D.C. Council Chairman Linda W. Cropp said yesterday that she appears short on votes to win approval of her alternative proposal to build a major league ballpark adjacent to Robert F. Kennedy Memorial Stadium when the council takes up the matter tomorrow.
But Cropp (D) said she believes that Mayor Anthony A. Williams (D) does not have enough votes for his plan to construct a baseball stadium along the Anacostia River in an industrial area of Southeast Washington.
"I don't think right now I have the votes," Linda Cropp says.
(The Washington Post)
Both sides were angling yesterday to win broader council backing, and the mayor hopes to rally the public with a four- to six-minute televised address at 8 tonight on District cable, Channel 16.
Even if neither plan wins council approval tomorrow, Cropp said, it would not necessarily doom the District's deal to bring the Montreal Expos to the city. She suggested that a compromise bill could be crafted before the Dec. 31 deadline agreed to by the Williams administration and Major League Baseball to have a stadium package ratified by the 13-member council. She did not say how a compromise might resolve the disagreement.
In an interview, Cropp said she intends to talk with council members today about her competing plan, which she has said would cost the District 20 percent less than the mayor's location of choice near the Navy Yard and South Capitol Street.
"I don't think right now I have the votes. I have five or six, including myself," she said.
Of her stunning decision Friday to pursue a publicly funded stadium next to RFK Stadium, Cropp said: "I have struggled with this myself. But I passionately believe I am right about this and that it is the best for the District."
She added: "It is my hope that reason will prevail and support will come to this plan as we are debating the issue. But this may take longer than Tuesday."
Mayoral aides said they were confident that the administration has six council votes lined up in favor of its site. They added that a critical seventh vote was being sought.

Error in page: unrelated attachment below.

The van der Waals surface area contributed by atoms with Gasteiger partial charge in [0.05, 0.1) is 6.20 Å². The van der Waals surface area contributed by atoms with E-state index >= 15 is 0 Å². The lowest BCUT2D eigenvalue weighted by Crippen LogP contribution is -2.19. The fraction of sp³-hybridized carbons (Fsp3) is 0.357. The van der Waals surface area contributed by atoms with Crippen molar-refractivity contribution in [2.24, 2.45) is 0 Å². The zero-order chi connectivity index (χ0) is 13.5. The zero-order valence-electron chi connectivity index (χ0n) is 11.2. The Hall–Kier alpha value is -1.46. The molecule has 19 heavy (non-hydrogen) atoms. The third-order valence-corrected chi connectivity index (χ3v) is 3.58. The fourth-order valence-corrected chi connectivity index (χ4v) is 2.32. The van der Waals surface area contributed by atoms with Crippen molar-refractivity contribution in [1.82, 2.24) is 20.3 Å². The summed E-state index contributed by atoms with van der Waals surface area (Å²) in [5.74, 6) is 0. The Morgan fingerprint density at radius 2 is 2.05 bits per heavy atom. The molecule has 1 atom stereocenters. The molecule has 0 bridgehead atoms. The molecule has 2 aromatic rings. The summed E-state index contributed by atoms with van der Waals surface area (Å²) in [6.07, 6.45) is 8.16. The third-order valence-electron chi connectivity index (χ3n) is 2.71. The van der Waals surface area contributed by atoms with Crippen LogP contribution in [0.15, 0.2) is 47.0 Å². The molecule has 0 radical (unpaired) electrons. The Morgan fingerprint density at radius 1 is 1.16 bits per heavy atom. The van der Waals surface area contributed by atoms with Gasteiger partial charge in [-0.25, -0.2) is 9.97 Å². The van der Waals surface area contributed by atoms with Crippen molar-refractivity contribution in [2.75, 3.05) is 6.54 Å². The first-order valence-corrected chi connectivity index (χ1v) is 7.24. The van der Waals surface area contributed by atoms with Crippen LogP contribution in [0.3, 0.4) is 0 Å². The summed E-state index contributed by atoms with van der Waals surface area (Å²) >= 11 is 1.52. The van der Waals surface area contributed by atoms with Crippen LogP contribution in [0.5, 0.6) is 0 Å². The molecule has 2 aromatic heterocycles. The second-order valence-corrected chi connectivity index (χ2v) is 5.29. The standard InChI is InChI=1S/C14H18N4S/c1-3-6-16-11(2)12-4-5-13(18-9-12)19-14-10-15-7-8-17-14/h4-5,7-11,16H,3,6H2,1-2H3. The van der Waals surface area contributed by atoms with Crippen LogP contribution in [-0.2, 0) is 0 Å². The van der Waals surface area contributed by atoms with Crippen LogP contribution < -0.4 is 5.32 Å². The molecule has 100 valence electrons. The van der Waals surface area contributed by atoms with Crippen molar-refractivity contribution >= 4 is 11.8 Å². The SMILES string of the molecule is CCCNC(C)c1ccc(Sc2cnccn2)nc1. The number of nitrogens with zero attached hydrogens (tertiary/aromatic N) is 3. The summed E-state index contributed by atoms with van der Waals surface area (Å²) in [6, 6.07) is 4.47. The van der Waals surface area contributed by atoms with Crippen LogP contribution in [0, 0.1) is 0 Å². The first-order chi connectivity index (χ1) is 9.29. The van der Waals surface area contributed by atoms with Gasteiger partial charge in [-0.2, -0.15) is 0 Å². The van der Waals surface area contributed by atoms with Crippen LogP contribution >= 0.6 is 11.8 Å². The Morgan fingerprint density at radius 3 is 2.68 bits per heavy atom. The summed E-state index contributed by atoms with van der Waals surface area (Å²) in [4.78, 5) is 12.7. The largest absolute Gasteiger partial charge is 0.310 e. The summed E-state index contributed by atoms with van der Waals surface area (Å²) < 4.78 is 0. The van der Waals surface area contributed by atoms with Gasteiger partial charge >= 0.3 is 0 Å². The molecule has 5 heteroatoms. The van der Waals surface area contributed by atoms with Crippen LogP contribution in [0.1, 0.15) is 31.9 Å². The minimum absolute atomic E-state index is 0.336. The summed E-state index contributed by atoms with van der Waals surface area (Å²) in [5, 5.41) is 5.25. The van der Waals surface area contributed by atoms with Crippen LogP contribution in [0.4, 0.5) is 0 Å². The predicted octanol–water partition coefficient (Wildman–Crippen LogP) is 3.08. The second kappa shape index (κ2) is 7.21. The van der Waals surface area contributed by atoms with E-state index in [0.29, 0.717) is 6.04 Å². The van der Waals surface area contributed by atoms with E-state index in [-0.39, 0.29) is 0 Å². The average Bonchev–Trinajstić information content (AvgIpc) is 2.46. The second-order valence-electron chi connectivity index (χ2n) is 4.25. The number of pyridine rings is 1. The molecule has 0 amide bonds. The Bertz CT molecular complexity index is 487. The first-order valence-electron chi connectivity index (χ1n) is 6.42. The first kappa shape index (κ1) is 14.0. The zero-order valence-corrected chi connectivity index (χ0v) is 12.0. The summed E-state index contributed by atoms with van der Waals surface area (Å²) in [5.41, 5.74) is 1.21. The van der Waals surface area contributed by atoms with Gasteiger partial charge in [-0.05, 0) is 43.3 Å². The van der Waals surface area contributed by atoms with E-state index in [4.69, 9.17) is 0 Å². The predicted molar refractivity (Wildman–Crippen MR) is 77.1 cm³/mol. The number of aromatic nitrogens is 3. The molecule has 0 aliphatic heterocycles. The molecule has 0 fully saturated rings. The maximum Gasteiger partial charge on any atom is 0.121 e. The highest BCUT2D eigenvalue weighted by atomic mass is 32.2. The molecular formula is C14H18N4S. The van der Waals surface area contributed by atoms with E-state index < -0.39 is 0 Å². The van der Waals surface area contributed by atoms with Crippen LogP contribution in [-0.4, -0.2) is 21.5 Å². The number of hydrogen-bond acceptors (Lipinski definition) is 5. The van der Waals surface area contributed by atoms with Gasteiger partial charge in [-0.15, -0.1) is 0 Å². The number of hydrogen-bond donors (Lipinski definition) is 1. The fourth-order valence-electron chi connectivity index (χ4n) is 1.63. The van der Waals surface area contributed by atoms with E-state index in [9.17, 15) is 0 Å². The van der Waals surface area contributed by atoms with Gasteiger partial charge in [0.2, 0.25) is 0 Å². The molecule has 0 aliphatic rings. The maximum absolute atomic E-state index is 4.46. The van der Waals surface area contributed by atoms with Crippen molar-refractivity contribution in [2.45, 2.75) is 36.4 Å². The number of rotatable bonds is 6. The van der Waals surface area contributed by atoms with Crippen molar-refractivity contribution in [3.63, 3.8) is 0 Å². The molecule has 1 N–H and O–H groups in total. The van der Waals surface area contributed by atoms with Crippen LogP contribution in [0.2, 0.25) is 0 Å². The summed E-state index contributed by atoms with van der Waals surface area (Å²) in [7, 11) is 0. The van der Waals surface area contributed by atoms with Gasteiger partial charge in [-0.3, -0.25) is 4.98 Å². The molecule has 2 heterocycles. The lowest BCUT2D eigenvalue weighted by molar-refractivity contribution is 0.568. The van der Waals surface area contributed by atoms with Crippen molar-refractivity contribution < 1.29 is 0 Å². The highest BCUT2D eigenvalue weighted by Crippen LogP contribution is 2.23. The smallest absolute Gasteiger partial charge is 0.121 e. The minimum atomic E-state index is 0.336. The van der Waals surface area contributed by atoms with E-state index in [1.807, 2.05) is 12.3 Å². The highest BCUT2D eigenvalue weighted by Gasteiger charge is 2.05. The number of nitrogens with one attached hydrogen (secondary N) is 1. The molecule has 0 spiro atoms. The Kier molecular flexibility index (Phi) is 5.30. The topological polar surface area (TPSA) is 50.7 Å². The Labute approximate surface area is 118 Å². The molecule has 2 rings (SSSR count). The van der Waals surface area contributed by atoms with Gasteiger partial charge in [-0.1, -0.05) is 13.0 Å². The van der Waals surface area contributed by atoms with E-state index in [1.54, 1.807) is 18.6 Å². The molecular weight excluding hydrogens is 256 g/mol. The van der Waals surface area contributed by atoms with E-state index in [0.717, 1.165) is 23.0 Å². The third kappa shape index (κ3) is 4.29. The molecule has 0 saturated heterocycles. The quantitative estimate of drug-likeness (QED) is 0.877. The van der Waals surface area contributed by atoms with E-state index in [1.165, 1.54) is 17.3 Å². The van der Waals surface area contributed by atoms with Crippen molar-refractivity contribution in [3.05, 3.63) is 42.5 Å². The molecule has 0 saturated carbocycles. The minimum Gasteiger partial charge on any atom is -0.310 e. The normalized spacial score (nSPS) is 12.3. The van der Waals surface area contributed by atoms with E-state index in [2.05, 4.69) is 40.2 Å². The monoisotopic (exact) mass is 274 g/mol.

"When it comes to the vote, I feel we are going to have the votes that we need to get this through," mayoral spokesman Chris Bender said. "This is not just about a stadium plan. It is also about revitalizing the Anacostia River, creating jobs for people and economic development for the city."
The team is scheduled to begin play next spring at RFK Stadium, with plans calling for a move to the new stadium along the Anacostia in 2008.
Cropp, some business leaders and others grew particularly concerned about the rising costs of the project after the District's chief financial officer, Natwar M. Gandhi, released a report two weeks ago saying the stadium price tag could hit $530 million, which is $90 million more than the mayor's estimate.
Business leaders have expressed concern that a gross-receipts tax on the city's largest businesses, which would help pay for the stadium, would be increased again in the future if the cost runs over projection. They have pressured Cropp and other council members to ensure that costs are contained. The financing structure includes a tax on concessions and an annual rent payment by the team.
Williams and other administration officials spent much of yesterday at the John A. Wilson Building, lobbying several council members in person or by phone, including Jim Graham (D-Ward 1) and Sandy Allen (D-Ward 8), who are considered pivotal.